However, Ibbotson and Goetzmann said that picking winners, based on performance relative to their peers, may not be enough to beat the market (Wilshire 5000). They concluded: "While the 'repeat winner pattern' may not be a guide to beating the market, it does appear to be a guide to beating the pack (non-index funds) over the long term."
With respect to this conclusion, John Bogle stated, "In the face of index fund competition, then, to what avail is a strategy that relies on evidence suggesting a tenuous persistence of a fund's performance relative to its peers, when unaccompanied by any evidence- in fact, with considerable evidence to the contrary- of persistence that outpaces the market?"
Exactly, Mr. Bogle. With this study's seed of hope for better performance, Index Rx has taken the idea of repeat winners or relative strength (with significant modification) and applied it to index funds and ETF's. In this way, our 'peers' become the market indexes instead of actively managed funds (which, over the long term, under-perform the market as a whole). This philosophy has been a major reason that we have been able to outperform the market in the past, and should continue to do so in the future.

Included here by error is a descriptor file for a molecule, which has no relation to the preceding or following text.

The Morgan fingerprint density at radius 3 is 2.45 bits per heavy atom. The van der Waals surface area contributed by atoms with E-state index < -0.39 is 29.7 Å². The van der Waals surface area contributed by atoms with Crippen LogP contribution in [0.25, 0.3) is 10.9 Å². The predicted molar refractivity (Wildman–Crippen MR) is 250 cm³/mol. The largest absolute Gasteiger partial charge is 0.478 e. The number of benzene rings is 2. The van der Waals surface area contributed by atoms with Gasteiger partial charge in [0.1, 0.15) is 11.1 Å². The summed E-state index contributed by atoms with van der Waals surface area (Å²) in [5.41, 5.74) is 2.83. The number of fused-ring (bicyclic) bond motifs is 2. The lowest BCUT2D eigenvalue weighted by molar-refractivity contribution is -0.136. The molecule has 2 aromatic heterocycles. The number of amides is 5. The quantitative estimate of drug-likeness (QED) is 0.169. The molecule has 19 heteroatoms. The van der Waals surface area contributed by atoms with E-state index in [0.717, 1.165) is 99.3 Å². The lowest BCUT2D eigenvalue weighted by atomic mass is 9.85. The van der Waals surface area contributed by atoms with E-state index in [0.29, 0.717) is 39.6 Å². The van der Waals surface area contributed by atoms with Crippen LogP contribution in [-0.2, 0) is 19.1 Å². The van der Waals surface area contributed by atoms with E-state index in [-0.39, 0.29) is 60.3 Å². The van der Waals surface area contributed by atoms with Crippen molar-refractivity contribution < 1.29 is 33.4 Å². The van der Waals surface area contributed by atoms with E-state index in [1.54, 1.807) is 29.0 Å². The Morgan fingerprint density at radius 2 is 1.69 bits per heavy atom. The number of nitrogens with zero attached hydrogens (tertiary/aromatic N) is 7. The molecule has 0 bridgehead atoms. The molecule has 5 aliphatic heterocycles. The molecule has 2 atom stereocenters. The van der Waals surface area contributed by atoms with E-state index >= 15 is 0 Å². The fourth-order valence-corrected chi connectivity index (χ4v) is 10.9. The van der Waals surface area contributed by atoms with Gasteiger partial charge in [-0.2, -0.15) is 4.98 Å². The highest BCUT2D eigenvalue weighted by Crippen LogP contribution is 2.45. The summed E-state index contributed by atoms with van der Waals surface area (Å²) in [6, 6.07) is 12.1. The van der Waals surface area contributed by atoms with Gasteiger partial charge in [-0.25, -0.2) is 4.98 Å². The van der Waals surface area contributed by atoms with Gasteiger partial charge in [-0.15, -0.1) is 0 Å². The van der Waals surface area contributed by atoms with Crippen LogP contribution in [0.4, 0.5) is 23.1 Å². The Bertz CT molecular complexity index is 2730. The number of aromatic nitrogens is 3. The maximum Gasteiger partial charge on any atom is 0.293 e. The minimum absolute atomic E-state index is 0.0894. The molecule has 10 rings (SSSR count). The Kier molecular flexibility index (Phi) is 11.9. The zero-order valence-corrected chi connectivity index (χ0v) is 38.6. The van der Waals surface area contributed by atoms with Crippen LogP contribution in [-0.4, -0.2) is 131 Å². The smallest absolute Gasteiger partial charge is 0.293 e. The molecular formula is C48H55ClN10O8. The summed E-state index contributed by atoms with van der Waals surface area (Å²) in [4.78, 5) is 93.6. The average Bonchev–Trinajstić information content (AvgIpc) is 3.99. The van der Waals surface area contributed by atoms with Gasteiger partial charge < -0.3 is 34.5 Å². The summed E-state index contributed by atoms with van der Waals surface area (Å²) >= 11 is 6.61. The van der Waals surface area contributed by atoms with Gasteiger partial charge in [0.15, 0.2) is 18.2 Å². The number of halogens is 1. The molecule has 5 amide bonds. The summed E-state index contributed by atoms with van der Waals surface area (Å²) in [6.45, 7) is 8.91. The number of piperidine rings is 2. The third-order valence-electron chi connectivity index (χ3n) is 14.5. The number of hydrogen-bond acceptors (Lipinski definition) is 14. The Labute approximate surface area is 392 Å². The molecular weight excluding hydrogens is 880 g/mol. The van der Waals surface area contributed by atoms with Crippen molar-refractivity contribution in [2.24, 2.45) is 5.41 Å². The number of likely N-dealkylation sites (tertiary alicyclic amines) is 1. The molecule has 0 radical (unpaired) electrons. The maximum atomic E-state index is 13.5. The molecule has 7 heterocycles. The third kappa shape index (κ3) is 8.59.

To the second, related part of the question (reduced diversification): Yes, this trade does reduce our diversification and therefore does increase risk slightly. But keep in mind our goal: to beat the Total Stock Market over the long term by as much as possible, with less relative risk. The only way we can do this is to concentrate our investments in top performing market segments, while taking advantage of the automatic diversification provided by index funds. Keep in mind that even if you were to purchase just one emerging markets index fund, your portfolio would be more diversified than that of the average investor in individual US stocks. By holding three (or more) index funds, we have historically been able to limit the risk levels of our portfolios (according to standard measures), even though these funds overlap from time to time.
If diversification remains a concern to you, you do not have to follow only one portfolio. Because Index Rx is seamless in the sense that we invest only in index funds (including ETFs), it is very easy to mix and match. Some investors (usually those with larger portfolios) invest in all of the components of all of our portfolios. Currently our portfolios are holding eleven different ETF's/mutual funds. Such a strategy certainly increases diversification. The Hulbert Financial Digest uses the average of all of our portfolios to determine our performance. Nearly anyone can duplicate this average performance. To invest in all of our funds, it costs only $7 for an ETF market trade of any amount, and many of our mutual funds are no transaction fee funds. Over the long term, we believe all of our portfolios will beat the market, as have High Dose Rx, Max Dose Rx and ETF Rx to date. That is why many financial planners and investment advisors subscribe to Index Rx. Isn't it nice to know you can do as well as they do as an independent investor?